Thankfully, the wise Druze elders have rejected his menial offer, wanting nothing more than a revision of the Nation-State law which guarantees the Druze completely equal citizenship with the Jews.

The Druze elders know Bibi only too well. They know that he makes promises one day and breaks them the next day. The egalitarian section at the Wall which he promised to build for non-Orthodox Jewish men and women, recognizing their rights as Jews to pray according to their traditions, disappeared shortly after, due to the pressures of the Orthodox and ultra-Orthodox parties in the government.

For our Prime Minister, politics are more important than promises. And the Druze know that his word holds little meaning for them.

Two years ago I travelled with dear friends in Rishon Lezion to spend a day in Daliyat-al-Karmel, a flourishing Druze city in the Galilee. We visited with a renowned Druze artist, Sam Halaby, in his galleries and were overwhelmed at the beauty and magnificence of his God-given artistic creativity and genius.

He told me that his inspiration was derived from his beloved mother who saw his skill and who encouraged him to pursue it.

Sam Halaby will probably not remember me but I remember him very well. His warm personality and his cordial hospitality represented for me all the values by which the Druze live.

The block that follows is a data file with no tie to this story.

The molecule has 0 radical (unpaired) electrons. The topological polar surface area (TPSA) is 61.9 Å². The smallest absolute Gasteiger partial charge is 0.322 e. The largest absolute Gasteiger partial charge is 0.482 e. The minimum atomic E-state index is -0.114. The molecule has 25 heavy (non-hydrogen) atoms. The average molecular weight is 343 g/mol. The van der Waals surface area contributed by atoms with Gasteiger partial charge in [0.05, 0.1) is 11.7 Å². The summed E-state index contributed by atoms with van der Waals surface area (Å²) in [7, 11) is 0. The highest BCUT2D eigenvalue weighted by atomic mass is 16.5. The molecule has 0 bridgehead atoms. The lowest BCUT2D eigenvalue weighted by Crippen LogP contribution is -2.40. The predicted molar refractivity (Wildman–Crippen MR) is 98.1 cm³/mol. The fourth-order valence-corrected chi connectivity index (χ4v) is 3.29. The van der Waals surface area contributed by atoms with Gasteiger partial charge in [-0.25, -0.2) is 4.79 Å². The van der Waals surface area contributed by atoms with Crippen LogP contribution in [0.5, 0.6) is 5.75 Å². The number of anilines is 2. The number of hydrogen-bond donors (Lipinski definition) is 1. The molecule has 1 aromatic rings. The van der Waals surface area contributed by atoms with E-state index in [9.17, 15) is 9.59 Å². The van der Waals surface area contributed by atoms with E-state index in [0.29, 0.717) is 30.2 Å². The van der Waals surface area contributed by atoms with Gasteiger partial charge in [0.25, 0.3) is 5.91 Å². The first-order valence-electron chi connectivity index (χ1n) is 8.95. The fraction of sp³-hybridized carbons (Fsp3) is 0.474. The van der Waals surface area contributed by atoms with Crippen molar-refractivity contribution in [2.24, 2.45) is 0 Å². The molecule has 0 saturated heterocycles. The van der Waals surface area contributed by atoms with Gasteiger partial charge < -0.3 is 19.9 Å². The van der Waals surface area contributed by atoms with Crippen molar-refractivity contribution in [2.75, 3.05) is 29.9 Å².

I doubt that any Druze will read this article, my tribute of love and admiration for them.

Last week I mailed a personal letter to Rafik Halaby, the mayor of Daliyat-al-Karmel.  In it I told him that my heart dictates to me to do some act of kindness in gratitude for the loyalty and devotion which his people have always shown to Jews throughout centuries.

I offered to volunteer for one month to teach conversational English in one of the city’s high schools. I require no payment, only a small room with bath in which to live while I am in Daliyat-al-Karmel.

Hopefully, mayor Halaby will accept my offer and thus allow me to re-pay his people for their warmth and friendship to my people.

In the meanwhile I continue to pray that our merciful God will soften the heart of Prime Minister Netanyahu. He will not lose face by doing the right thing… publicly inscribing the Druze and the Circassians as equal citizens with Israel’s Jews, with all rights and privileges accordingly.

As a sign of my great dissatisfaction with certain objectionable clauses in the new law, I am resigning membership as a voter in the Likud party.

I need to be a member of a party which holds high Jewish and democratic values and which does not break promises once made.

God bless the Druze and the Circassians for their loyal and devoted service to the State of Israel.

If I were not a Jew, I would choose to be a Druze !

About the Author
Esor Ben-Sorek is a retired professor of Hebrew, Biblical literature & history of Israel. Conversant in 8 languages: Hebrew, Yiddish, English, French, German, Spanish, Polish & Dutch. Very proud of being an Israeli citizen. A follower of Trumpeldor & Jabotinsky & Begin.